September 11 MemorialAfter lunch at Eataly and my sketchy subway experience, I visited the 9/11 memorial and museum. Lucky for me, I had pre-purchased a ticket for the museum. Otherwise, I would have never stepped foot inside the building. I was a little late, but luckily they shuffled me inside. I asked how long one needed to see the memorial, and I was told three hours. Due to my subway fiasco, my time had been cut down to a little over an hour.

Travel Tip: Buy your tickets online before you go. This will minimize your time in line and guarantee you entry into the memorial museum. 

I entered the memorial museum, and I was surrounded by voices and images of people following the days of the attacks. I listened to their stories and watched the clips. I could feel a lump in my throat and an emptiness in my stomach. I fought the tears that threatened to slide down my cheeks. Where was this emotion coming from?

September 11 People

I wandered through the memorial museum. I saw the “Survivor Stairs” that saved so many The Survivors' Stairs Twin Towerslives. As I walked down the staircase next to them, I saw how they started to fall apart. I imagined what it would be like to run down them in hopes of survival. I had stopped breathing. Now I was really holding back the tears.

The Survivors' Stairs“Go down this set of stairs and then just run, run as fast as you can.” David Brink, Lieutenant, New York Police Department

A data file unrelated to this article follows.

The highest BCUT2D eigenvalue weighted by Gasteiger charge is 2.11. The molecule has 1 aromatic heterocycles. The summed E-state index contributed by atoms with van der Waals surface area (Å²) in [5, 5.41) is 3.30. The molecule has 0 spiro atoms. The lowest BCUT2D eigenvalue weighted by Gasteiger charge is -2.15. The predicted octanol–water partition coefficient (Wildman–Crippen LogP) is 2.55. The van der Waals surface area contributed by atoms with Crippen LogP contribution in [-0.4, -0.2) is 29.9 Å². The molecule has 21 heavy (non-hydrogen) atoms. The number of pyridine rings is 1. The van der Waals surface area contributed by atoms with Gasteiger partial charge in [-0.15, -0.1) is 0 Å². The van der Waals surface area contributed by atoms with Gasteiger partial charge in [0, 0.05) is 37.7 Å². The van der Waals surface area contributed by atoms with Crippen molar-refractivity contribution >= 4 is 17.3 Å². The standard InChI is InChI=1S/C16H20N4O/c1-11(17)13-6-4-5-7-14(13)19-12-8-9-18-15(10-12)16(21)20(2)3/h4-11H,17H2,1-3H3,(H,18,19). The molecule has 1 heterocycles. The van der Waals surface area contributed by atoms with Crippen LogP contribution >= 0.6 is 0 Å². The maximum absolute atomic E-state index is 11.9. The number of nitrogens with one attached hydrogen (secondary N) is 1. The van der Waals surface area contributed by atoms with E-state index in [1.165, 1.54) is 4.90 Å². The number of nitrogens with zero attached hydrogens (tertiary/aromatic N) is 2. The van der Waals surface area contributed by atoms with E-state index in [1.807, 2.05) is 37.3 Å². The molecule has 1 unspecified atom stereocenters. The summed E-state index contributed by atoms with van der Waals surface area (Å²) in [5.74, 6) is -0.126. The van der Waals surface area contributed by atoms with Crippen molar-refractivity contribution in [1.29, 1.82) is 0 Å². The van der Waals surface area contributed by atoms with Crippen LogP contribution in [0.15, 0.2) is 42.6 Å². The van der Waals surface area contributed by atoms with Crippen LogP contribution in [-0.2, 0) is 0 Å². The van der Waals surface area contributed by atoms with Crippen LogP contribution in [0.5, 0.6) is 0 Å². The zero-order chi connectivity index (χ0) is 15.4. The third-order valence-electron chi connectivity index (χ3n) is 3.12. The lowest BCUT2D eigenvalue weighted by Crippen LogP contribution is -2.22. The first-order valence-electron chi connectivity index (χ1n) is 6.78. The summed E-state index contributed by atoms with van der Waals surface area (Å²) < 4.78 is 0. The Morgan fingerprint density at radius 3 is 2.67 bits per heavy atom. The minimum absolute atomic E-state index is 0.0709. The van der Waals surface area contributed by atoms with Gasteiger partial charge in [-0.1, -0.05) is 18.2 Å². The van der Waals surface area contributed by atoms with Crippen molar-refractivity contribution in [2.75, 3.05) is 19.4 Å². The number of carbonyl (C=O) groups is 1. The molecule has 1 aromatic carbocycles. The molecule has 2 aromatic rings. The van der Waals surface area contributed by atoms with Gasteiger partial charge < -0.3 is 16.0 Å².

I continued through the memorial museum in a daze, and I wandered through it several times. Due to the long line and my limited time, I had to skip one of the videos. Otherwise, I saw everything. I left the memorial in a funk. I was somber for the rest of the day into the evening. Walking through the memorial brought me back to the void I felt so many years ago.

September 11 Fire Truck

The gift shop was a weird experience. To support the memorial, I looked around searching for something to remember the most horrible day of my life. But nothing felt right; nothing felt appropriate.

September 11

The memorial is a powerful place that makes you remember the horrific events that happened so long ago. You are reminded of how we were once vulnerable to evil. You learn about the innocent people who lost their lives for no reason. Their stories are shared; their faces are remembered.

September 11 Never Forget

Although I left with a heavy heart, I am glad I experienced the memorial. I will never ever forget…

Never Forget September 11

 

Share your 9/11 stories in the comments section below.

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There Are 13 Brilliant Comments

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  1. plcfla says:

    Gina this is beautiful, a heartfelt reminder of that day. Your writing brought me right back to the moment I found out what was happening. Thank you for sharing this.

  2. Laura Wiegman says:

    Gina – your writing brought me to tears..A good friend of mine lost her husband that day. He was a paramedic who saved a woman and then went back in the building never to be seen again. So many lives were changed by that act of heroism by just one man. There were so many acts of heroism to remember that horrible day..

  3. david brink says:

    thanks for putting up a photo where i survived the second collapse and so many people made it out alive..david brink nypd-esu (ret)